Oh, the misguided assumptions of youth. I finally got my new-fangled side-by-side refrigerator when we moved to Huntsville (at the same time, I might add, that the hippest homeowners were purchasing refrigerators with French doors and freezer drawers on the bottom).

I quickly ascertained that side-by-sides are virtually useless for anyone who actually wants to USE a refrigerator. I was constantly rearranging things to try to make other things fit. The freezer was a disaster, with two extremely deep, extremely narrow drawers that quickly turned into a tumbled mess of freezer bags and containers no matter how careful I was to try to keep them organized, and shelves that were difficult to navigate despite their small size.

Organizing the refrigerator shelves was like playing a game of culinary Tetris. A gallon of milk and a container of orange juice was pretty much all the top shelf could handle. My love for greens fresh out of the salad spinner required a dedicated bottom shelf. The small salad spinner, mostly reserved for fresh herbs, sometimes had to reside in the crisper, a problem given that the drawer usually already contained an array of veggies.

We never got around to getting another one, partly because someone had kindly custom-built the cabinets around the refrigerator, severely limiting the potential replacement models.

Now that I’m in Atlanta, I’m once again living with an old-school, freezer-on top refrigerator with one non-French door. Only this time, I’ve decided that old-school is pretty awesome.

The refrigerator shelves offer wide, open spaces — currently, the salad spinner is residing alongside half a gallon of milk, a carton of goat cheese AND a jar of jelly. The freezer’s a huge open space — no shelves, but a couple of small plastic boxes can help sort a LOT of frozen foods. It even has a working ice maker, an innovation that I have, until now, not enjoyed in my own home.

The whole setup is so much more usable than the side-by-side that I’m not even curious about freezer drawers on the bottom anymore. I just want space that makes sense.

I guess the moral of this post is to be careful what you wish for, because you might be stuck cursing at it for five long years when you finally get it.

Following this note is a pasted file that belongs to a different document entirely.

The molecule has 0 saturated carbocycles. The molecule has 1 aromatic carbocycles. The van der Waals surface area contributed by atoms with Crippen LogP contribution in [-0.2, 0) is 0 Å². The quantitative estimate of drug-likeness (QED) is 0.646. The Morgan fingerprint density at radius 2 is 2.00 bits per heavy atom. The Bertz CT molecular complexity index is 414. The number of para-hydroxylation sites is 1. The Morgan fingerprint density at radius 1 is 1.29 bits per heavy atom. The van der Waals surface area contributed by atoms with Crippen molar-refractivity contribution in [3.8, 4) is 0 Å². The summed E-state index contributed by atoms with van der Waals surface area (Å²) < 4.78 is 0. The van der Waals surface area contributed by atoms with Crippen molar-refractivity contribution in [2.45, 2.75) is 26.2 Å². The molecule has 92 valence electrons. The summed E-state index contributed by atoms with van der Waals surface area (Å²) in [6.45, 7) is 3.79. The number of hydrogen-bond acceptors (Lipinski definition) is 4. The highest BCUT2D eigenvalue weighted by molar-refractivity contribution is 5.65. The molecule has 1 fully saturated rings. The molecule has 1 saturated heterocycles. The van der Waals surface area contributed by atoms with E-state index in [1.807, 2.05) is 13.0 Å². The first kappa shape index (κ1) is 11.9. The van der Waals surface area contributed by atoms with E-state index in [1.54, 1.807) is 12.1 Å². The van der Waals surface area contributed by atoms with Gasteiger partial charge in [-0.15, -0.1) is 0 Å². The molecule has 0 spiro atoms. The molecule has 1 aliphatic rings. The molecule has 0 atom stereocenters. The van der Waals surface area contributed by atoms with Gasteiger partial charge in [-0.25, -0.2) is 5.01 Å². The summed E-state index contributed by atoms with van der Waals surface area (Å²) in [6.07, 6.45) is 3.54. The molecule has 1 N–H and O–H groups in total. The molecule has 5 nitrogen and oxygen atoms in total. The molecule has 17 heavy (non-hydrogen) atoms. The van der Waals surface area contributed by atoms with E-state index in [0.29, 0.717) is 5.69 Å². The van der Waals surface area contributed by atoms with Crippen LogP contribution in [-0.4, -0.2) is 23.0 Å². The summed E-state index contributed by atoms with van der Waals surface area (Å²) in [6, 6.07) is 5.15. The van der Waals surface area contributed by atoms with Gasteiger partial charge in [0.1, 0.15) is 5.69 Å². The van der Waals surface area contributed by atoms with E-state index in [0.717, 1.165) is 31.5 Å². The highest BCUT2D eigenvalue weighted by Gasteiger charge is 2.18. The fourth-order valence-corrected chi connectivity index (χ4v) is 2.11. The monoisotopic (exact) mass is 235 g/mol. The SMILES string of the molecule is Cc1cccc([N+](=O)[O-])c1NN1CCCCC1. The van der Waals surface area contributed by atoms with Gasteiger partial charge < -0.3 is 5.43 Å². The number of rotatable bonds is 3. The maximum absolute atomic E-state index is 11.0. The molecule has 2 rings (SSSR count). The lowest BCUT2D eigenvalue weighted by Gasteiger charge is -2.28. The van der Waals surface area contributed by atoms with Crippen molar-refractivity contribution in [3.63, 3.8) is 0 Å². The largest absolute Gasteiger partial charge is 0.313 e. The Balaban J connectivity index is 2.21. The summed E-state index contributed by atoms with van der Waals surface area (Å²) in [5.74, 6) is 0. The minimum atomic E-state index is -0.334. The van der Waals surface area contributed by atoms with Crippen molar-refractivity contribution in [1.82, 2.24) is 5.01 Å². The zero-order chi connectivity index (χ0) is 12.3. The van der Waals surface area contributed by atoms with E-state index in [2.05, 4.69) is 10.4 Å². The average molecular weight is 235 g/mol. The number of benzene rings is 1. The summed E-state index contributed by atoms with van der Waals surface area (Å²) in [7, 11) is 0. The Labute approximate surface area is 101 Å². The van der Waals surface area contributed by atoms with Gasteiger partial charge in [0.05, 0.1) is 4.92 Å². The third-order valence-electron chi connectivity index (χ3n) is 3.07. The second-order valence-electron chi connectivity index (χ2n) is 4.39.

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Posting has been erratic here for several weeks because my brain has been occupied with big decisions. Like whether to apply for another job, accept another job and move to another city.

In short, the answers were yes, yes and yes.

The husband and I will be moving to Atlanta in short order.

I want to say it was a difficult decision, but it really wasn’t. Huntsville is a nice enough place, but I’m getting antsy.

I haven’t been sure about my career path for the past five years. I’ve wanted to be in the newspaper business since I was a teenager. I never quite recovered from leaving the industry, and the transition to technical writing has never felt quite right to me.

People say your job doesn’t define you. I would reply that no, it certainly does not, but you sure do spend a heck of a lot of time doing it, so you may as well try to enjoy it.

Thus, I’ve accepted an Atlanta job that I think will be an excellent fit for me — the company has already hired several former newspaper folks with great success. I’ll be doing lots of reading, analysis and writing, pretty much all the graduate school activities that I’ve been missing ever since graduation last December.

Atlanta itself? Pretty cool. Lots to do, lots to see. It contains a very busy airport that I’ve never been keen on flying through (in truth, I haven’t been very keen on layovers for several years), but that I’m more than willing to fly out of and into. Two-hour direct flights to New York City abound, and I could spend every vacation day I ever earn in Manhattan if I had the chance. Which I might.

I’ve been packing and getting rid of stuff for the past week. We’re hoping to live in Atlanta, not outside in the commute-stricken burbs, and the tradeoff for this is space. This is going to be the first move in which I really analyze what means enough to me to take. Stuff doesn’t just go in boxes because I own it; stuff goes in boxes because I want it, love it and/or will definitely use it.

I’m excited and nervous, a combination that probably indicates this is going to be awesome. It’ll offer plenty of blogging material, at the very least.